A New Lecture: “Anti-Black Discrimination in the Age of Obama” by Dr. Algernon Austin
The simplistic idea that impoverished African Americans have only themselves to blame for their poverty, due to their poor cultural values—a notion advanced by many, including black public figures such as Bill Cosby—is believable only if a blind eye is turned to those inconvenient things social scientists like to call “facts.” Algernon Austin soundly refutes the “culture of poverty” argument by paying careful attention to marco-economic data about long-term poverty trends and sociological case studies about persistent discrimination. In other words, unlike the glib punditry, Austin actually looks at the “facts.”
--Dr. Andrew Hartman, professor and audience member, Illinois State University
Contact Dr. Austin to arrange a speaking engagement.
Many people argue that the jobs crisis facing black men stems from their lower educational attainment. There is a great need to improve the educational attainment of blacks generally, but educational improvements alone won't solve the crisis. The figure above shows the 2006 unemployment rates for non-Hispanic black and white males in Chicago. In Chicago, at every educational level, whites are more likely to be employed than blacks. If blacks had the exact same educational-attainment profile as whites, blacks would still be more likely to be unemployed. It is particularly surprising that the disparity is so large for high school dropouts. One high-school dropout should be as good or bad as the next.
If one does the same analysis for other major cities, one ends up with similar results. This analysis challenges the education-as-THE-solution perspective, and it also challenges the spatial-mismatch hypothesis. This hypothesis states that blacks have a harder time finding work because many of the jobs have moved out of heavily-black cities and to the predominantly-white suburbs.
But what the figure (and similar ones for other cities) shows is that in the same city proportionately more whites are finding work when blacks are not. Again, white high-school dropouts are having much greater success at finding work than black high-school dropouts.
The findings of this relatively simple analysis are corroborated by the paper "Spatial Mismatch or Racial Mismatch?" by Judith Hellerstein, David Neumark, and Melissa McInerney (NBER Working Paper 13161). These researchers find that only black job density in black neighborhoods predicts black male employment rates, not the overall job density for all racial groups. In other words, black men could live right next door to employers, but if those employers do not hire black men then the employer might as well be on Mars as far as black men are concerned. This finding of the overall job density not mattering for black men is what one would find if black men were facing anti-black discrimination in the labor market.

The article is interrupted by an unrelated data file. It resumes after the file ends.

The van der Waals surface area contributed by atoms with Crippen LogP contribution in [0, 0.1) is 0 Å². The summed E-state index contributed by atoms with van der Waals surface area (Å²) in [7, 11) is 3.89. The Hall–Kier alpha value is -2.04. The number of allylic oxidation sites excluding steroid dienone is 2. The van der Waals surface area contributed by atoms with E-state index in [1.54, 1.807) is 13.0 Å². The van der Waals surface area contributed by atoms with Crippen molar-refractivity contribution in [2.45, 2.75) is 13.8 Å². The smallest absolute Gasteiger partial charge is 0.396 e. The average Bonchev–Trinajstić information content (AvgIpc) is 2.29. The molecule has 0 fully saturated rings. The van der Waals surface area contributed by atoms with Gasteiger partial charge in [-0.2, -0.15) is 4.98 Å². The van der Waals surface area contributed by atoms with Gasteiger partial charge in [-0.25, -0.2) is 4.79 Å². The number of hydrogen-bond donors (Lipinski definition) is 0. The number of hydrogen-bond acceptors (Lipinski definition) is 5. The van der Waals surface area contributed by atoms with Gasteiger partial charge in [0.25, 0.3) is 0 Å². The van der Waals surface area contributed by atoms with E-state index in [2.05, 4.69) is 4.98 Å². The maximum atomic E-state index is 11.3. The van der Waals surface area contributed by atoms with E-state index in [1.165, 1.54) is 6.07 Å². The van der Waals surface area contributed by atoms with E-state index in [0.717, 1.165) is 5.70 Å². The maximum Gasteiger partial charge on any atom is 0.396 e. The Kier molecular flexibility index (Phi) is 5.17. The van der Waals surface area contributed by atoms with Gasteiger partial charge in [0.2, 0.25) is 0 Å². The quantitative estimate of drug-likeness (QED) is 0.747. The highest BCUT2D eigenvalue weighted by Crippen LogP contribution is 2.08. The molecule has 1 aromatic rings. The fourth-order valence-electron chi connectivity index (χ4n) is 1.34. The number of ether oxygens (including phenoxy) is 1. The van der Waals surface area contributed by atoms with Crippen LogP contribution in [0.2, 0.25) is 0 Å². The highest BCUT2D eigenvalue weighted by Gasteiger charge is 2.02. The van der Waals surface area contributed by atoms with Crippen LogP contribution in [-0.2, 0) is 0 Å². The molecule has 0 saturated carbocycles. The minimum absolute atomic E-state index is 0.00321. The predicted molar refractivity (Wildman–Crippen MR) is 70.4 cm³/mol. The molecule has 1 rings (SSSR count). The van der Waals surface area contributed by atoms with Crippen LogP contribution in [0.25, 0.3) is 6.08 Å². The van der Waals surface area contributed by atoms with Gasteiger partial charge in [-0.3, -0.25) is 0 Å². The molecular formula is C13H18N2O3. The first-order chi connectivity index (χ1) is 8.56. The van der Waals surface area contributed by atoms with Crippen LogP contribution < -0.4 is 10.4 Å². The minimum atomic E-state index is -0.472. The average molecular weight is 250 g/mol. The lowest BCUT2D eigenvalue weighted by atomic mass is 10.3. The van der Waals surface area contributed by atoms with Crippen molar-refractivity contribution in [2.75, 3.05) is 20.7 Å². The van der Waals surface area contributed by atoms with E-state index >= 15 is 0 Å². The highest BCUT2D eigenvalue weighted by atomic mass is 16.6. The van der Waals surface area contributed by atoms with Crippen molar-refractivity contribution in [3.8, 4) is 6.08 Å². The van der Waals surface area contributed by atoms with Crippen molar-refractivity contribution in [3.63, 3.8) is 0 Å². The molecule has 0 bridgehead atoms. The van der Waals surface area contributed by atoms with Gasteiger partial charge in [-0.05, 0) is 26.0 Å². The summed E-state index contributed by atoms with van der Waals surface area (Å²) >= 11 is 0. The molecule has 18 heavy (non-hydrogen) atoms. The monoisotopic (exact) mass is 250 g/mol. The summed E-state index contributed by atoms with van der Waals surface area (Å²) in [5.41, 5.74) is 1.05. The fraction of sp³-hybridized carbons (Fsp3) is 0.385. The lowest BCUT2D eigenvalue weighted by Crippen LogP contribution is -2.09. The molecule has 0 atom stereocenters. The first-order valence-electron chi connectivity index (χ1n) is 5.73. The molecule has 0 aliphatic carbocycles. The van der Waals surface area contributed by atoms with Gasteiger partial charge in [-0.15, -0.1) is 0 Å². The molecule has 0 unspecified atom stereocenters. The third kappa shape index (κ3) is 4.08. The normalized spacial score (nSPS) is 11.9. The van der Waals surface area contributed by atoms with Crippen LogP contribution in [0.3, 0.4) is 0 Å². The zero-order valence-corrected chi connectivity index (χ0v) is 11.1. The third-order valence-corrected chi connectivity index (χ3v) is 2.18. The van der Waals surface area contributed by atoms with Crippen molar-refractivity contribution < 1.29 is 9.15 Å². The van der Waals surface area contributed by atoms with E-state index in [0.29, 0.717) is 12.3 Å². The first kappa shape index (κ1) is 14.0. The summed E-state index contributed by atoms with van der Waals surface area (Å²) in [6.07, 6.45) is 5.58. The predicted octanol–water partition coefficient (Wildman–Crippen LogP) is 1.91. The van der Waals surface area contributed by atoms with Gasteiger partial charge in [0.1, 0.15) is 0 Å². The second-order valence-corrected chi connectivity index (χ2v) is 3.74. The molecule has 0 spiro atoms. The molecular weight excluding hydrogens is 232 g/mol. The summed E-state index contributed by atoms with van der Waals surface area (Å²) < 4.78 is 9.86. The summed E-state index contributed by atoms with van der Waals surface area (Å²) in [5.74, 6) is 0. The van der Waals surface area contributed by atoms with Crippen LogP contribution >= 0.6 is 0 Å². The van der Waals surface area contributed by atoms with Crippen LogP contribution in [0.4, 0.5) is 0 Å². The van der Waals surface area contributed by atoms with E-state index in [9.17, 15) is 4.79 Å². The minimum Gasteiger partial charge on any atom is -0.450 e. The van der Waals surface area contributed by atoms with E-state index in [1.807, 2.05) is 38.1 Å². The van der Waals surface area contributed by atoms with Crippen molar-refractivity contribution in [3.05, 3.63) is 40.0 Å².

Returning once again, to the issue of high-school dropouts or the "less-educated," Hellerstein et al. state, "less-educated blacks do live in areas where there are many jobs held by less-educated whites." In fact, they find that the average black male high-school dropout lives in a neighborhood where four non-black male high-school dropouts are working for every resident who is a black male high-school dropout (Table 3). Also, the average employment rate for these black male high-school dropouts is under 50 percent. The authors observe, "This suggests that the problem may not be a lack of jobs at appropriate skill levels where blacks live, but a lack of jobs that are available to blacks" (16). If discrimination is a major factor in black men's unemployment rate, education alone will not fix it.
Hellerstein et al. conduct an interesting simulation. They estimate the effect on black male employment rates of black male high-school dropouts moving from an average black neighborhood to an average white neighborhood. This is the proposed solution to the black male jobs crisis that emerges from the spatial mismatch hypothesis. By their calculations, the average employment rate for black male high-school dropouts is 46 percent. (The average for white male high-school dropouts is 69 percent.) The move to an average white neighborhood is estimated to increase the black male high-school dropout employment rate to 48 percent--2 percentage points--not much change.
In 1967, the black unemployment rate was about twice the white unemployment rate. In 2009, the black unemployment rate is about twice the white unemployment rate. As long as we pretend that this stubborn fact has nothing to do with anti-black discrimination, nothing will change.
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--Algernon Austin, Ph.D.
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